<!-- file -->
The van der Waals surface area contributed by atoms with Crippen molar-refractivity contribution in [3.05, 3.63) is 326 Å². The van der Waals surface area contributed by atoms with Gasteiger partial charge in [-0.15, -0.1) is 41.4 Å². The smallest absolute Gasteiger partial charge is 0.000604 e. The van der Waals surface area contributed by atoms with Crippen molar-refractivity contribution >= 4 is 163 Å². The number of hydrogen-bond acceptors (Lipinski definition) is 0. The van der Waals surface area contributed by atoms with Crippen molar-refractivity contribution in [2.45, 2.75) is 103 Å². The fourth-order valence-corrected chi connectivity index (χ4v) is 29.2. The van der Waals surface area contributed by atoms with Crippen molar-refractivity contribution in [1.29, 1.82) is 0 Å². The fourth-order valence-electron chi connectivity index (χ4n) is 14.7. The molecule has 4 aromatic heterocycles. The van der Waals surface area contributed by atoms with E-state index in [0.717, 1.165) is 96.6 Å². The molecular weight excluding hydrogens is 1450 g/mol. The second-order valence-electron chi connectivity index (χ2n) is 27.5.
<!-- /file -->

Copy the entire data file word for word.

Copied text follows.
The van der Waals surface area contributed by atoms with Crippen molar-refractivity contribution in [3.05, 3.63) is 326 Å². The van der Waals surface area contributed by atoms with Gasteiger partial charge in [-0.15, -0.1) is 41.4 Å². The smallest absolute Gasteiger partial charge is 0.000604 e. The van der Waals surface area contributed by atoms with Crippen molar-refractivity contribution >= 4 is 163 Å². The number of hydrogen-bond acceptors (Lipinski definition) is 0. The van der Waals surface area contributed by atoms with Crippen molar-refractivity contribution in [2.45, 2.75) is 103 Å². The fourth-order valence-corrected chi connectivity index (χ4v) is 29.2. The van der Waals surface area contributed by atoms with Crippen molar-refractivity contribution in [1.29, 1.82) is 0 Å². The fourth-order valence-electron chi connectivity index (χ4n) is 14.7. The molecule has 4 aromatic heterocycles. The van der Waals surface area contributed by atoms with E-state index in [0.717, 1.165) is 96.6 Å². The molecular weight excluding hydrogens is 1450 g/mol. The second-order valence-electron chi connectivity index (χ2n) is 27.5.